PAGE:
DOI: 10.1161/circ.148.suppl_1.11950 ISSN: 0009-7322

Abstract 11950: Cardiometabolic Health Disparities in Sexual Minority Men

Humberto López Castillo, Christopher W Blackwell, Omar Martínez
  • Physiology (medical)
  • Cardiology and Cardiovascular Medicine

Aim: We summarize 3 meta-analyses conducted on hypertension, dyslipidemias, and obesity, comparing sexual minority men (SMM) and heterosexual men.

Methods: We conducted a systematic search in 4 databases to identify studies comparing SMM and heterosexual men in measures for the three relevant outcomes. Prevalence rates, continuous, and inverse variance estimates were generated through random effect models and reported through proportions, mean differences (MDs), and odds ratios (ORs), respectively, with their corresponding 95% confidence intervals [in brackets].

Results: Hypertension. 20 studies showed men who have sex with men (MSM) were less likely (OR 0.34 [0.16, 0.70]) whereas bisexual men were more likely (OR 2.25 [1.54, 3.28]) to report hypertension. Bisexual men are more likely to use antihypertensive medication (OR 1.44 [CI 1.11, 1.85]) and all SMM had higher diastolic blood pressure (DBP; MD 1.46 [1.38, 1.55] mmHg). Dyslipidemias. 10 eligible studies showed lower prevalence of elevated cholesterol for SMM (45.21%; χ 2 [1]=54.78; P <0.001) that does not hold with inverse variance analyses (OR 1.04 [0.91, 1.18]). While bisexual men—but not MSM—are more likely to take cholesterol-lowering medication (OR 1.47 [1.11, 1.93]) and present with lower cholesterol levels (MD –6.80 [–7.27, –6.34] mg/dL), MSM—but not bisexual men—present with lower triglyceride levels (MD –25.67 [–39.80, –11.55] mg/dL). Obesity. 43 studies identified lower prevalence of overweight, obesity, and elevated BMI among SMM, consistent with lower body mass index (BMI; MD –1.50 [–1.93, –1.08] kg/m 2 ) and decreased likelihood of overweight (OR 0.75 [0.64, 0.88]) and obesity (OR 0.84 [0.78, 0.90]).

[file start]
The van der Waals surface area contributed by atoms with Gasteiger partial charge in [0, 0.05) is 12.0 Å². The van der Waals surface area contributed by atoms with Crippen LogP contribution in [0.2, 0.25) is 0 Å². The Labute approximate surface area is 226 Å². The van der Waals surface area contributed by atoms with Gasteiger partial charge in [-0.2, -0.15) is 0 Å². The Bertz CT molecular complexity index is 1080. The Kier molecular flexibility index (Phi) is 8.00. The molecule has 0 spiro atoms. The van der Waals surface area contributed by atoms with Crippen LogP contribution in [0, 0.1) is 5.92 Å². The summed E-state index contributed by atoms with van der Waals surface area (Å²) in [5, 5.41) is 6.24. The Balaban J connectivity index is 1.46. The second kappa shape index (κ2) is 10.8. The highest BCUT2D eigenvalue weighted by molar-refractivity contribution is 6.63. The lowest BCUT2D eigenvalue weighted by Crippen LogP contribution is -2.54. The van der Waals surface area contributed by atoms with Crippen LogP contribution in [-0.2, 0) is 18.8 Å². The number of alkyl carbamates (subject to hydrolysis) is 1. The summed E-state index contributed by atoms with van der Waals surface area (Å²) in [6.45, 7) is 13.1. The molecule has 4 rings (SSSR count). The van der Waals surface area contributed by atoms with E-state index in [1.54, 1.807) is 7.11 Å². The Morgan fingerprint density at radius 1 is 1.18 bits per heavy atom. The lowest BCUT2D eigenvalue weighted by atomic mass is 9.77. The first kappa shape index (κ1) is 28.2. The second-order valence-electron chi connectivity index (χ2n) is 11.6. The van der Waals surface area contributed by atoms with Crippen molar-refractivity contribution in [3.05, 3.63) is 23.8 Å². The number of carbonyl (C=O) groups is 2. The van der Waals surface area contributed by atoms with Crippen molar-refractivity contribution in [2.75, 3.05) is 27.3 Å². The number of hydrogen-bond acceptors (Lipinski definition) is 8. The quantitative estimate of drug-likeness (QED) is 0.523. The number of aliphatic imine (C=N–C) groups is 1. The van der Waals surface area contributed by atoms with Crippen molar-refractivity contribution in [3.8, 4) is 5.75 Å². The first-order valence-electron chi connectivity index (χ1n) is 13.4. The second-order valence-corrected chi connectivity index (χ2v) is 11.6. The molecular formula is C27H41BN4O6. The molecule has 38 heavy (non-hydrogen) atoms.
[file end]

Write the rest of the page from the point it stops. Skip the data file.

Conclusions: SMM present more frequently with a history of hypertension, linked to elevated DBP—a marker of hypertension at earlier ages. Bisexual men are prescribed cholesterol-lowering medication and present with lower cholesterol levels; MSM present with lower triglyceride levels. Lower rates/likelihood of overweight, obesity, and elevated BMI may point to the obesity paradox—a sustained catabolic state presenting with lower BMI but poor cardiovascular outcomes—which, in connection to other stressors, warrants further research on cardiovascular disparities.

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